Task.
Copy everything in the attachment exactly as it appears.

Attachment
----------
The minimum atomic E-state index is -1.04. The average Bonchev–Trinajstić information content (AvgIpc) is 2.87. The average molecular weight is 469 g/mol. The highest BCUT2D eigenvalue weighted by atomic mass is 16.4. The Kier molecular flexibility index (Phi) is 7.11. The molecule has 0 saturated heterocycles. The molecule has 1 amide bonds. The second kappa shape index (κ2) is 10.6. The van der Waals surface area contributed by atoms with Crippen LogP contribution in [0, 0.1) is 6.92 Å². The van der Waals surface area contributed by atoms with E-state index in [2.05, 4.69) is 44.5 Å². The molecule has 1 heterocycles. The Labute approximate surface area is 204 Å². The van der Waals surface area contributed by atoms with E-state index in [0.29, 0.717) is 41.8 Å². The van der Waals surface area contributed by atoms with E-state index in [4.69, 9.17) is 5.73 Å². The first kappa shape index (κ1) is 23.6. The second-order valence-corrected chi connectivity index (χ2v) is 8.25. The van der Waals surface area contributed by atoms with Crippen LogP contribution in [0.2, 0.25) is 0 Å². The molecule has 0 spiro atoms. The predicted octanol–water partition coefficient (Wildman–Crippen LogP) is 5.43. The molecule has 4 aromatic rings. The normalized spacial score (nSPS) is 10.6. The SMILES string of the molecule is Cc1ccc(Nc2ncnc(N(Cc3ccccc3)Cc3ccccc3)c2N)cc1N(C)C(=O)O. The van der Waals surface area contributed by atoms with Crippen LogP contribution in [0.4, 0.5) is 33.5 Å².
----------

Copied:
The minimum atomic E-state index is -1.04. The average Bonchev–Trinajstić information content (AvgIpc) is 2.87. The average molecular weight is 469 g/mol. The highest BCUT2D eigenvalue weighted by atomic mass is 16.4. The Kier molecular flexibility index (Phi) is 7.11. The molecule has 0 saturated heterocycles. The molecule has 1 amide bonds. The second kappa shape index (κ2) is 10.6. The van der Waals surface area contributed by atoms with Crippen LogP contribution in [0, 0.1) is 6.92 Å². The van der Waals surface area contributed by atoms with E-state index in [2.05, 4.69) is 44.5 Å². The molecule has 1 heterocycles. The Labute approximate surface area is 204 Å². The van der Waals surface area contributed by atoms with E-state index in [0.29, 0.717) is 41.8 Å². The van der Waals surface area contributed by atoms with E-state index in [4.69, 9.17) is 5.73 Å². The first kappa shape index (κ1) is 23.6. The second-order valence-corrected chi connectivity index (χ2v) is 8.25. The van der Waals surface area contributed by atoms with Crippen LogP contribution in [0.2, 0.25) is 0 Å². The molecule has 0 spiro atoms. The predicted octanol–water partition coefficient (Wildman–Crippen LogP) is 5.43. The molecule has 4 aromatic rings. The normalized spacial score (nSPS) is 10.6. The SMILES string of the molecule is Cc1ccc(Nc2ncnc(N(Cc3ccccc3)Cc3ccccc3)c2N)cc1N(C)C(=O)O. The van der Waals surface area contributed by atoms with Crippen LogP contribution in [0.4, 0.5) is 33.5 Å².